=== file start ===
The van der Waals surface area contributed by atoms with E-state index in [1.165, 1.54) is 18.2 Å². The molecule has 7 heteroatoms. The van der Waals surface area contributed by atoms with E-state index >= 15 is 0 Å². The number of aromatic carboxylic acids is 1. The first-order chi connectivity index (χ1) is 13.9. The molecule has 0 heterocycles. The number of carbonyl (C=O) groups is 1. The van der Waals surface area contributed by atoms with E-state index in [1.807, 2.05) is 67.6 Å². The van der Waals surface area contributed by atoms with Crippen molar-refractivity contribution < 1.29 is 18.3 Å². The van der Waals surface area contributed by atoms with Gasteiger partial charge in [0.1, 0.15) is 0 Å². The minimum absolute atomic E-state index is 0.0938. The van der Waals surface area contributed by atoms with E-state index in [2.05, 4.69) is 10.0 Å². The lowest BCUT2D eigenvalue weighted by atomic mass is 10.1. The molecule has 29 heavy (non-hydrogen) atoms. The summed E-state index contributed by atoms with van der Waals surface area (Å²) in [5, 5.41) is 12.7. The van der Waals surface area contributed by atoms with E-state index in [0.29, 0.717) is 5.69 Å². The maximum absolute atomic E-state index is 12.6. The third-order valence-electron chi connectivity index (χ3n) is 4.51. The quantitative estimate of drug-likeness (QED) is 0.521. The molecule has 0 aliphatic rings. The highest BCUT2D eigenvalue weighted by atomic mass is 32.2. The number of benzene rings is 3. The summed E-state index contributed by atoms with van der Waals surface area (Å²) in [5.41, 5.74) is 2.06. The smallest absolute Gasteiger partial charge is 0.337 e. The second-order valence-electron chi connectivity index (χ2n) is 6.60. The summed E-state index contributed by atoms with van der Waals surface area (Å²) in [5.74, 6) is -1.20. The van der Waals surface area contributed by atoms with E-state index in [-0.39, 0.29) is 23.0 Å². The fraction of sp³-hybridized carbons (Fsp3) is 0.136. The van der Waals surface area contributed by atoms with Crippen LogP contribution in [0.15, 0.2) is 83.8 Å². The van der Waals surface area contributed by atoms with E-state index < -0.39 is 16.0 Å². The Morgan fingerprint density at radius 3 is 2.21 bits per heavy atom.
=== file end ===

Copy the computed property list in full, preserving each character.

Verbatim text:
The van der Waals surface area contributed by atoms with E-state index in [1.165, 1.54) is 18.2 Å². The molecule has 7 heteroatoms. The van der Waals surface area contributed by atoms with E-state index >= 15 is 0 Å². The number of aromatic carboxylic acids is 1. The first-order chi connectivity index (χ1) is 13.9. The molecule has 0 heterocycles. The number of carbonyl (C=O) groups is 1. The van der Waals surface area contributed by atoms with E-state index in [1.807, 2.05) is 67.6 Å². The van der Waals surface area contributed by atoms with Crippen molar-refractivity contribution < 1.29 is 18.3 Å². The van der Waals surface area contributed by atoms with Gasteiger partial charge in [0.1, 0.15) is 0 Å². The minimum absolute atomic E-state index is 0.0938. The van der Waals surface area contributed by atoms with E-state index in [2.05, 4.69) is 10.0 Å². The lowest BCUT2D eigenvalue weighted by atomic mass is 10.1. The molecule has 29 heavy (non-hydrogen) atoms. The summed E-state index contributed by atoms with van der Waals surface area (Å²) in [5, 5.41) is 12.7. The van der Waals surface area contributed by atoms with E-state index in [0.29, 0.717) is 5.69 Å². The maximum absolute atomic E-state index is 12.6. The third-order valence-electron chi connectivity index (χ3n) is 4.51. The quantitative estimate of drug-likeness (QED) is 0.521. The molecule has 0 aliphatic rings. The highest BCUT2D eigenvalue weighted by atomic mass is 32.2. The number of benzene rings is 3. The summed E-state index contributed by atoms with van der Waals surface area (Å²) in [5.41, 5.74) is 2.06. The smallest absolute Gasteiger partial charge is 0.337 e. The second-order valence-electron chi connectivity index (χ2n) is 6.60. The summed E-state index contributed by atoms with van der Waals surface area (Å²) in [5.74, 6) is -1.20. The van der Waals surface area contributed by atoms with E-state index in [-0.39, 0.29) is 23.0 Å². The fraction of sp³-hybridized carbons (Fsp3) is 0.136. The van der Waals surface area contributed by atoms with Crippen LogP contribution in [0.15, 0.2) is 83.8 Å². The van der Waals surface area contributed by atoms with E-state index < -0.39 is 16.0 Å². The Morgan fingerprint density at radius 3 is 2.21 bits per heavy atom.